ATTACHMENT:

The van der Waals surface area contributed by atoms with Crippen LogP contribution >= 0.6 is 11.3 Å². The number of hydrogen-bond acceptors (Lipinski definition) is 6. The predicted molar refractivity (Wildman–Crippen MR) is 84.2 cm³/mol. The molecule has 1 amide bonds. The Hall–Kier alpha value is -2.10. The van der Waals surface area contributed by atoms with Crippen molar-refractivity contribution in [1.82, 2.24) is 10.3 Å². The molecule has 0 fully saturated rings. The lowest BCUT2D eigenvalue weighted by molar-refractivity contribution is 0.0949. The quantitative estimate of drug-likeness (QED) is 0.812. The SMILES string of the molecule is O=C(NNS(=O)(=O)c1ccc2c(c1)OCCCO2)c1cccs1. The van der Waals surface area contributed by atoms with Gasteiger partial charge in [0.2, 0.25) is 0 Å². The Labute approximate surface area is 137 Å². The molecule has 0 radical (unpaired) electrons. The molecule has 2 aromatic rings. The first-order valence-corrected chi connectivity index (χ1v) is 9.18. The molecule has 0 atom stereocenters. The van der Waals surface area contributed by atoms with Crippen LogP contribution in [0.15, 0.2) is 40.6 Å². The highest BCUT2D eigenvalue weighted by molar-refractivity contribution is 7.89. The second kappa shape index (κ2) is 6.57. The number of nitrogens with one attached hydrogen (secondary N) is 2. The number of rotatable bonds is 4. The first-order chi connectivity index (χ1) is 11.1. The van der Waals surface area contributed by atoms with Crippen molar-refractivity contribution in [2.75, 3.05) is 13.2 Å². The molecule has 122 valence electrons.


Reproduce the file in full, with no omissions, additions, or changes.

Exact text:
The van der Waals surface area contributed by atoms with Crippen LogP contribution >= 0.6 is 11.3 Å². The number of hydrogen-bond acceptors (Lipinski definition) is 6. The predicted molar refractivity (Wildman–Crippen MR) is 84.2 cm³/mol. The molecule has 1 amide bonds. The Hall–Kier alpha value is -2.10. The van der Waals surface area contributed by atoms with Crippen molar-refractivity contribution in [1.82, 2.24) is 10.3 Å². The molecule has 0 fully saturated rings. The lowest BCUT2D eigenvalue weighted by molar-refractivity contribution is 0.0949. The quantitative estimate of drug-likeness (QED) is 0.812. The SMILES string of the molecule is O=C(NNS(=O)(=O)c1ccc2c(c1)OCCCO2)c1cccs1. The van der Waals surface area contributed by atoms with Gasteiger partial charge in [0.2, 0.25) is 0 Å². The Labute approximate surface area is 137 Å². The molecule has 0 radical (unpaired) electrons. The molecule has 2 aromatic rings. The first-order valence-corrected chi connectivity index (χ1v) is 9.18. The molecule has 0 atom stereocenters. The van der Waals surface area contributed by atoms with Crippen LogP contribution in [0.15, 0.2) is 40.6 Å². The highest BCUT2D eigenvalue weighted by molar-refractivity contribution is 7.89. The second kappa shape index (κ2) is 6.57. The number of nitrogens with one attached hydrogen (secondary N) is 2. The number of rotatable bonds is 4. The first-order chi connectivity index (χ1) is 11.1. The van der Waals surface area contributed by atoms with Crippen molar-refractivity contribution in [2.75, 3.05) is 13.2 Å². The molecule has 122 valence electrons.